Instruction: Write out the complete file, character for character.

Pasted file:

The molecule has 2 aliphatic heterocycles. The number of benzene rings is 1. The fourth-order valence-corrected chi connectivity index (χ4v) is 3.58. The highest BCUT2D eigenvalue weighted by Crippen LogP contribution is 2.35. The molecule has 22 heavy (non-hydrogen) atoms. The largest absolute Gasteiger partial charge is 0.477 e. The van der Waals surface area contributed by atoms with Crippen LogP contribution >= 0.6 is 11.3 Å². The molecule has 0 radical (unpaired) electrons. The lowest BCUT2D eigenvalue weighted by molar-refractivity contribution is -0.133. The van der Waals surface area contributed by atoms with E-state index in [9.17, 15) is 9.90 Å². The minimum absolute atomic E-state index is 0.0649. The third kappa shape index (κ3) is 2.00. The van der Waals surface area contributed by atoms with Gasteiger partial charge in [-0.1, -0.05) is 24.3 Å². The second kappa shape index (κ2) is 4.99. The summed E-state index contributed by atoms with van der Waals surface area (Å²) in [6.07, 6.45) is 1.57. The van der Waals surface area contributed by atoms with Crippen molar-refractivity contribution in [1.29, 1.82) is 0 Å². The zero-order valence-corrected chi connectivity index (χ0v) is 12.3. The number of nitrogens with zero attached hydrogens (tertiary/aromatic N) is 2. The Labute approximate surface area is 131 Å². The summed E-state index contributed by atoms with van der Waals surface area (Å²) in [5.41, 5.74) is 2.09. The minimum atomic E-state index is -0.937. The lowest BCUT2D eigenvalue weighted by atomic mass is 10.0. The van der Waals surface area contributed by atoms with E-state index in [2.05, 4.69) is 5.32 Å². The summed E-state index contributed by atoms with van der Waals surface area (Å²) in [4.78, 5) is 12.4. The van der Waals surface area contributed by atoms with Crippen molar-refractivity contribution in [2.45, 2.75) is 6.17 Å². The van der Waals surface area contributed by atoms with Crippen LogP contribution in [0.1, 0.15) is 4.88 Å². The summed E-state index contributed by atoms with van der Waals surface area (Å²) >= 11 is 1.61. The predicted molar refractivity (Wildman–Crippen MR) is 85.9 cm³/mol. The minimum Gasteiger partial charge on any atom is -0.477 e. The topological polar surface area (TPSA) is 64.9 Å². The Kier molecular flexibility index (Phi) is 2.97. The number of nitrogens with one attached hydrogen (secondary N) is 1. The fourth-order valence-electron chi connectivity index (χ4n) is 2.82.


The molecule has 2 aliphatic heterocycles. The number of benzene rings is 1. The fourth-order valence-corrected chi connectivity index (χ4v) is 3.58. The highest BCUT2D eigenvalue weighted by Crippen LogP contribution is 2.35. The molecule has 22 heavy (non-hydrogen) atoms. The largest absolute Gasteiger partial charge is 0.477 e. The van der Waals surface area contributed by atoms with Crippen LogP contribution >= 0.6 is 11.3 Å². The molecule has 0 radical (unpaired) electrons. The lowest BCUT2D eigenvalue weighted by molar-refractivity contribution is -0.133. The van der Waals surface area contributed by atoms with E-state index in [9.17, 15) is 9.90 Å². The minimum absolute atomic E-state index is 0.0649. The third kappa shape index (κ3) is 2.00. The van der Waals surface area contributed by atoms with Gasteiger partial charge in [-0.1, -0.05) is 24.3 Å². The second kappa shape index (κ2) is 4.99. The summed E-state index contributed by atoms with van der Waals surface area (Å²) in [6.07, 6.45) is 1.57. The van der Waals surface area contributed by atoms with Crippen molar-refractivity contribution in [1.29, 1.82) is 0 Å². The zero-order valence-corrected chi connectivity index (χ0v) is 12.3. The number of nitrogens with zero attached hydrogens (tertiary/aromatic N) is 2. The Labute approximate surface area is 131 Å². The summed E-state index contributed by atoms with van der Waals surface area (Å²) in [5.41, 5.74) is 2.09. The minimum atomic E-state index is -0.937. The lowest BCUT2D eigenvalue weighted by atomic mass is 10.0. The van der Waals surface area contributed by atoms with E-state index in [2.05, 4.69) is 5.32 Å². The summed E-state index contributed by atoms with van der Waals surface area (Å²) in [4.78, 5) is 12.4. The van der Waals surface area contributed by atoms with Crippen molar-refractivity contribution in [2.45, 2.75) is 6.17 Å². The van der Waals surface area contributed by atoms with Crippen LogP contribution in [0.1, 0.15) is 4.88 Å². The summed E-state index contributed by atoms with van der Waals surface area (Å²) >= 11 is 1.61. The predicted molar refractivity (Wildman–Crippen MR) is 85.9 cm³/mol. The minimum Gasteiger partial charge on any atom is -0.477 e. The topological polar surface area (TPSA) is 64.9 Å². The Kier molecular flexibility index (Phi) is 2.97. The number of nitrogens with one attached hydrogen (secondary N) is 1. The fourth-order valence-electron chi connectivity index (χ4n) is 2.82.